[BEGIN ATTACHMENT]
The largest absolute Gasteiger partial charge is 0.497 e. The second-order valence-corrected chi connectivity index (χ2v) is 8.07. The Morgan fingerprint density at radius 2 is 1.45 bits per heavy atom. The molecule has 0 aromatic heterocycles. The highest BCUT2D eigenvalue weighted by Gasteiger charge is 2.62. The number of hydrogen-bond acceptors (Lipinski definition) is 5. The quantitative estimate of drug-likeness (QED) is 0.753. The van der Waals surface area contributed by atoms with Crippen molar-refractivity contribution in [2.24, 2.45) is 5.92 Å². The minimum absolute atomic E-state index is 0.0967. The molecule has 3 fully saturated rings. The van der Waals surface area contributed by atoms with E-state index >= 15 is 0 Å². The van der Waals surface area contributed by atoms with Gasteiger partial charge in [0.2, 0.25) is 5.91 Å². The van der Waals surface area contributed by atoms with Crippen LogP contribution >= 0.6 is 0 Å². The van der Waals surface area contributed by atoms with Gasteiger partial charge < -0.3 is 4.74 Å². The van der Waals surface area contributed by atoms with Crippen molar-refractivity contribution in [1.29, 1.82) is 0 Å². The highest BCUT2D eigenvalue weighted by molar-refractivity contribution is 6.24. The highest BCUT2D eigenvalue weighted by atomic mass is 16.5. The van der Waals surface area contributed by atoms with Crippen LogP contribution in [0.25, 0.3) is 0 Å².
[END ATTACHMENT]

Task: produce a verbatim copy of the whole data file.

The largest absolute Gasteiger partial charge is 0.497 e. The second-order valence-corrected chi connectivity index (χ2v) is 8.07. The Morgan fingerprint density at radius 2 is 1.45 bits per heavy atom. The molecule has 0 aromatic heterocycles. The highest BCUT2D eigenvalue weighted by Gasteiger charge is 2.62. The number of hydrogen-bond acceptors (Lipinski definition) is 5. The quantitative estimate of drug-likeness (QED) is 0.753. The van der Waals surface area contributed by atoms with Crippen molar-refractivity contribution in [2.24, 2.45) is 5.92 Å². The minimum absolute atomic E-state index is 0.0967. The molecule has 3 fully saturated rings. The van der Waals surface area contributed by atoms with E-state index >= 15 is 0 Å². The van der Waals surface area contributed by atoms with Gasteiger partial charge in [0.2, 0.25) is 5.91 Å². The van der Waals surface area contributed by atoms with Crippen LogP contribution >= 0.6 is 0 Å². The van der Waals surface area contributed by atoms with Gasteiger partial charge < -0.3 is 4.74 Å². The van der Waals surface area contributed by atoms with Crippen molar-refractivity contribution in [1.29, 1.82) is 0 Å². The highest BCUT2D eigenvalue weighted by molar-refractivity contribution is 6.24. The highest BCUT2D eigenvalue weighted by atomic mass is 16.5. The van der Waals surface area contributed by atoms with Crippen LogP contribution in [0.25, 0.3) is 0 Å².